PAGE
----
Tech company went after valuable domain registered in 1995.
A California company tried to reverse domain name hijack jtt.com, a World Intellectual Property Organization panel has found (pdf).
Thorpe Technologies, Inc. filed the case against Gregory Kudasz.
Kudasz registered the domain in 1995, the same year he registered a DBA with the initials JTT.
Thorpe Technologies uses the domain name thorpetech.com. For a long time, it has used a stylized logo that looks somewhat like “jtt”. If this is what it’s meant to be, it’s unclear what the J proceeding the Thorpe Technologies initials stands for. It filed a trademark application for the figurative mark weeks before filing the UDRP.
The technology company recently found out that jtt.com was listed for sale for as much as $57,500. Never mind that this seems like a great price for this domain. In its UDRP filing, the Complainant stated:
Given that the Respondent has owned the JTT.COM domain name for multiple years, is demanding an outrageous amount of money for the domain name, but there is no evidence that the Respondent has any rights or legitimate interests with respect to the domain name … the Respondent’s registration and use of the JTT.COM domain name has clearly been in bad faith.
Panelist Scott Blackmer disagreed. He found that Thorpe Technologies did not show the Respondent lacked legitimate rights or interests in the domain, nor did it show it was registered and used in bad faith.
In finding reverse domain name hijacking, Blackmer wrote:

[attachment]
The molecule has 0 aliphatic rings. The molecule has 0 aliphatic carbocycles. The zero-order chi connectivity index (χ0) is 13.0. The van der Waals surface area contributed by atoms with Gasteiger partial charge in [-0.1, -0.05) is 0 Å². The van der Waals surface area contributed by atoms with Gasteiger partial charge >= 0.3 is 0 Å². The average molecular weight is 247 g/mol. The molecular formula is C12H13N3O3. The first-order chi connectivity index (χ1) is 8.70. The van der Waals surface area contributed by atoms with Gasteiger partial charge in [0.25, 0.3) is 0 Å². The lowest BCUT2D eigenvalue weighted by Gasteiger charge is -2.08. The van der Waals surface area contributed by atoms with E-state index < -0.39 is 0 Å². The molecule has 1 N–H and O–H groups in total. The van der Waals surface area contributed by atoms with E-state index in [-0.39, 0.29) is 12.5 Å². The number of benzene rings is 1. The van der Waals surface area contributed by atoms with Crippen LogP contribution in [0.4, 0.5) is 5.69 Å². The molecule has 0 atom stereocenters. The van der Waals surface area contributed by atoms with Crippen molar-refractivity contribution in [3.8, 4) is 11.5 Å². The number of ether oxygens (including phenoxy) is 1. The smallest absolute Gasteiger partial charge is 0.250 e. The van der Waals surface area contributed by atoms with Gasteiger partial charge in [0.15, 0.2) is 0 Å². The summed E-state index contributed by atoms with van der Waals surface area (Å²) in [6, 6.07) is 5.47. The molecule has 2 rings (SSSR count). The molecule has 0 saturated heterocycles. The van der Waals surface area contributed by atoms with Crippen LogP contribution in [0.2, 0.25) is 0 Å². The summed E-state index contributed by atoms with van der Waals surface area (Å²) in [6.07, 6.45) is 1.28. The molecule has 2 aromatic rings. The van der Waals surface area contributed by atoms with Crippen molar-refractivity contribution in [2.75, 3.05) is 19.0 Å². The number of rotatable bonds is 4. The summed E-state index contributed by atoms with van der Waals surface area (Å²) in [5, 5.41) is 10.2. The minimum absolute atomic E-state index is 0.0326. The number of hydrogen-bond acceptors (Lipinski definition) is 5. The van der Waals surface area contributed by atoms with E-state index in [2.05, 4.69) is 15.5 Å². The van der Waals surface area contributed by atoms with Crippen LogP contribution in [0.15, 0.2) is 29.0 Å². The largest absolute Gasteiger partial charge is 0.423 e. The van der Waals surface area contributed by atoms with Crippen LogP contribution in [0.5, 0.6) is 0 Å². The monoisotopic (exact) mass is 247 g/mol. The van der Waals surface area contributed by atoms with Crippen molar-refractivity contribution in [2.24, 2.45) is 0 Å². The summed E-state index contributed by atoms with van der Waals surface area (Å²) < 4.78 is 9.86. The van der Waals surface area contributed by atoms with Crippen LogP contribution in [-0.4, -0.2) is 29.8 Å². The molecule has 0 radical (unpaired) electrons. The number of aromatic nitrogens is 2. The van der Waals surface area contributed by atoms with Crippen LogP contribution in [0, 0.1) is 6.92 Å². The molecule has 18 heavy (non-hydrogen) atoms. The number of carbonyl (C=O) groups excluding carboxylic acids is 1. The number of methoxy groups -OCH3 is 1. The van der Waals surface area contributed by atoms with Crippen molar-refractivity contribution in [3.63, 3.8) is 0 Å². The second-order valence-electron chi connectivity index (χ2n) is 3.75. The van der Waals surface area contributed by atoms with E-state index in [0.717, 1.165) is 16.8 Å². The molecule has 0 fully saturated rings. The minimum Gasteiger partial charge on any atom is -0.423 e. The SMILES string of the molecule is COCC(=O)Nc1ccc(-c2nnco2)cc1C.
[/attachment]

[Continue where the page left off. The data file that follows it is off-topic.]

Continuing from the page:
Here, the Complaint is clearly deficient. The Complainant is not a large enterprise, and it operates in a niche market selling to industrial customers. The Respondent registered the three-letter Domain Name 26 years ago, less than a year after the Complainant says it began using its unregistered design logo. It should have been clear that the Complainant would have to establish that its logo quickly acquired distinctiveness to serve as a common law mark and also a national reputation, and that the Respondent more likely than not meant to attack this mark in 1996. But the Complaint makes no serious effort to address these issues. The Complainant focuses on the fact that the Respondent offers the Domain Name for a large amount of money, but this is no surprise considering that it is a three-letter “.com” domain name. A UDRP complainant cannot simply overlook the question of whether there were trademark rights at the time of the domain name
registration and whether it was likely that the respondent meant to exploit them.
The Panel finds that the Complainant brought the Complaint in bad faith, within the meaning of Rule 15(e), in an attempt at Reverse Domain Name Hijacking,
Churovich Law, LLC represented the Complainant. The Responded was self-represented.